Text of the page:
Next, find the paragraph that discusses “Disposition on Death” or “Disposition on Death of Surviving Spouse.” Does it still make sense for your loved ones? Have any children or family members who are listed as receiving benefits died? Are any heirs disabled and receiving government benefits? Have any of your children developed addictions, problems handling money, married people you don’t trust, or are preparing to divorce their spouses? Changes can be made to protect your children from themselves and from others in their lives.

Look for a “Schedule of Trust Assets.” When was the last time this was updated? If you’ve moved and the trust still lists your last residence, you need to change it. Is your new home in the trust? Are retirement accounts correctly listed? Do you have new assets you’ve never placed in the trust? This is a common, and costly, oversight.

If married, how does the trust address what occurs between the death of the first spouse and the surviving spouse? Do you have an A/B trust to divide everything between a Survivor’s Trust and a Bypass Trust or Exemption Trust? Maybe you don’t need or want an A/B trust anymore. Talk with your estate planning attorney to be sure this is structured properly for your life right now.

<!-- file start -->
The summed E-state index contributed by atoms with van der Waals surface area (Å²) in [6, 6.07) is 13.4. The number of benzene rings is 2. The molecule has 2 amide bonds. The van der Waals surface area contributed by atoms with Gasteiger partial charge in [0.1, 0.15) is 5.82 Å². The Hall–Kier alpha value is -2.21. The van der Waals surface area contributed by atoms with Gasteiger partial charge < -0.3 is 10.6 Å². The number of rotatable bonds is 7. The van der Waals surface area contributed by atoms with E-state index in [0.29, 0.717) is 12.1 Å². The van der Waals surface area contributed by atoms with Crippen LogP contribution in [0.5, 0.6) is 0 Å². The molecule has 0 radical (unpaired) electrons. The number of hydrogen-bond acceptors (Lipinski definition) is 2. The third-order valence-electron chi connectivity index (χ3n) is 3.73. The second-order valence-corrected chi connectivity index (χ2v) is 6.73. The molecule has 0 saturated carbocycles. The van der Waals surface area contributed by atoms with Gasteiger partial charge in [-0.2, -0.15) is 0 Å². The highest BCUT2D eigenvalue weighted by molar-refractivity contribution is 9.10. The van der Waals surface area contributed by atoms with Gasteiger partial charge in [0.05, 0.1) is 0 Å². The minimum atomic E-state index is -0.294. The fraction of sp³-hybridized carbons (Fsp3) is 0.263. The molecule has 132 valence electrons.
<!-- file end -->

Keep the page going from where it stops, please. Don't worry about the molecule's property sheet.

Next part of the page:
How is your health? If you or a spouse are in a nursing home or if one of you is ill and likely to needs nursing home care, it may be time to start planning for a Medicaid Asset Protection Trust.

While you’re reviewing your trusts, trustees and beneficiaries, don’t forget to review the people named as beneficiaries for your retirement accounts and life insurance policies. These should be reviewed regularly as well.

Reviewing your trust and estate plan on a regular basis is just as necessary as an annual physical. Leaving your accumulated assets unprotected is easily fixed, while you are alive and well.

Reference: Santa Cruz Sentinel (Nov. 20, 2021) “Revisit trust on a regular basis”

How Much can You Inherit and Not Pay Taxes?

Even with the new proposed rules from Biden’s lowered exception, estates under $6 million won’t have to worry about federal estate taxes for a few years—although state estate tax exemptions may be lower. However, what about inheritances and what about inherited IRAs? This is explored in a recent article titled “Minimizing Taxes When You Inherit Money” from Kiplinger.

If you inherit an IRA from a parent, taxes on required withdrawals could leave you with a far smaller legacy than you anticipated. For many couples, IRAs are the largest assets passed to the next generation. In some cases they may be worth more than the family home. Americans held more than $13 trillion in IRAs in the second quarter of 2021. Many of you reading this are likely to inherit an IRA.

Before the SECURE Act changed how IRAs are distributed, people who inherited IRAs and other tax-deferred accounts transferred their assets into a beneficiary IRA account and took withdrawals over their life expectancy. This allowed money to continue to grow tax free for decades. Withdrawals were taxed as ordinary income.